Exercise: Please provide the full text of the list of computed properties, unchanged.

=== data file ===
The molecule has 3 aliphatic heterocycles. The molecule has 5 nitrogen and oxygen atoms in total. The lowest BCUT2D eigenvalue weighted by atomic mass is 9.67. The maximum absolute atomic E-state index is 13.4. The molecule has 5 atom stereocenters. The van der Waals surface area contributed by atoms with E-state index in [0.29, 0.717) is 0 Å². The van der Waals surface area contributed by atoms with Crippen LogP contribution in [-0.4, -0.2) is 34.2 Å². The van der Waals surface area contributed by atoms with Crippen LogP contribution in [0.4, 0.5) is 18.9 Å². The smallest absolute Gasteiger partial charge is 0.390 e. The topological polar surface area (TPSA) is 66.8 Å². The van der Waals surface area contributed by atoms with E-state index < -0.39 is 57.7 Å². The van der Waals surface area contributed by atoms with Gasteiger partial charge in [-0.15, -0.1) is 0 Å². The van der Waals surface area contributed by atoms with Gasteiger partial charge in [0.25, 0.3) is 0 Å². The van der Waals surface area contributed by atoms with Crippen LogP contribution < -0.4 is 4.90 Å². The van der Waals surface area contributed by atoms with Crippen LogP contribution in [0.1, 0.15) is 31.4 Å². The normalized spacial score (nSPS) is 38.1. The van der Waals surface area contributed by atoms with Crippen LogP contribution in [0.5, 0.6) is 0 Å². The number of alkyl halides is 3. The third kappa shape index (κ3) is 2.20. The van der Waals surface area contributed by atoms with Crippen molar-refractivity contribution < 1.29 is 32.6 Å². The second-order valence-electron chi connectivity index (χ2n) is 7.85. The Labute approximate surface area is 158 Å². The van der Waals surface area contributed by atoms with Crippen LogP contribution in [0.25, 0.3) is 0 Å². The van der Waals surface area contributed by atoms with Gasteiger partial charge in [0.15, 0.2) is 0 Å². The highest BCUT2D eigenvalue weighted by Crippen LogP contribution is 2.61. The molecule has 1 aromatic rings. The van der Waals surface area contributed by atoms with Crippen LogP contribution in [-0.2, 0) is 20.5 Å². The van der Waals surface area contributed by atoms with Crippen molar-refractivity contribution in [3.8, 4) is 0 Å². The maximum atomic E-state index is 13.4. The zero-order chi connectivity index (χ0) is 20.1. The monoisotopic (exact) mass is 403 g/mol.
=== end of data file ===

The molecule has 3 aliphatic heterocycles. The molecule has 5 nitrogen and oxygen atoms in total. The lowest BCUT2D eigenvalue weighted by atomic mass is 9.67. The maximum absolute atomic E-state index is 13.4. The molecule has 5 atom stereocenters. The van der Waals surface area contributed by atoms with E-state index in [0.29, 0.717) is 0 Å². The van der Waals surface area contributed by atoms with Crippen LogP contribution in [-0.4, -0.2) is 34.2 Å². The van der Waals surface area contributed by atoms with Crippen LogP contribution in [0.4, 0.5) is 18.9 Å². The smallest absolute Gasteiger partial charge is 0.390 e. The topological polar surface area (TPSA) is 66.8 Å². The van der Waals surface area contributed by atoms with E-state index < -0.39 is 57.7 Å². The van der Waals surface area contributed by atoms with Gasteiger partial charge in [-0.15, -0.1) is 0 Å². The van der Waals surface area contributed by atoms with Gasteiger partial charge in [0.25, 0.3) is 0 Å². The van der Waals surface area contributed by atoms with Crippen LogP contribution < -0.4 is 4.90 Å². The van der Waals surface area contributed by atoms with Crippen LogP contribution in [0.1, 0.15) is 31.4 Å². The normalized spacial score (nSPS) is 38.1. The van der Waals surface area contributed by atoms with Crippen LogP contribution in [0.5, 0.6) is 0 Å². The number of alkyl halides is 3. The third kappa shape index (κ3) is 2.20. The van der Waals surface area contributed by atoms with Crippen molar-refractivity contribution < 1.29 is 32.6 Å². The second-order valence-electron chi connectivity index (χ2n) is 7.85. The Labute approximate surface area is 158 Å². The van der Waals surface area contributed by atoms with Crippen LogP contribution in [0.25, 0.3) is 0 Å². The van der Waals surface area contributed by atoms with Gasteiger partial charge in [0.15, 0.2) is 0 Å². The highest BCUT2D eigenvalue weighted by Crippen LogP contribution is 2.61. The molecule has 1 aromatic rings. The van der Waals surface area contributed by atoms with Crippen LogP contribution in [-0.2, 0) is 20.5 Å². The van der Waals surface area contributed by atoms with Crippen molar-refractivity contribution in [3.8, 4) is 0 Å². The maximum atomic E-state index is 13.4. The zero-order chi connectivity index (χ0) is 20.1. The monoisotopic (exact) mass is 403 g/mol.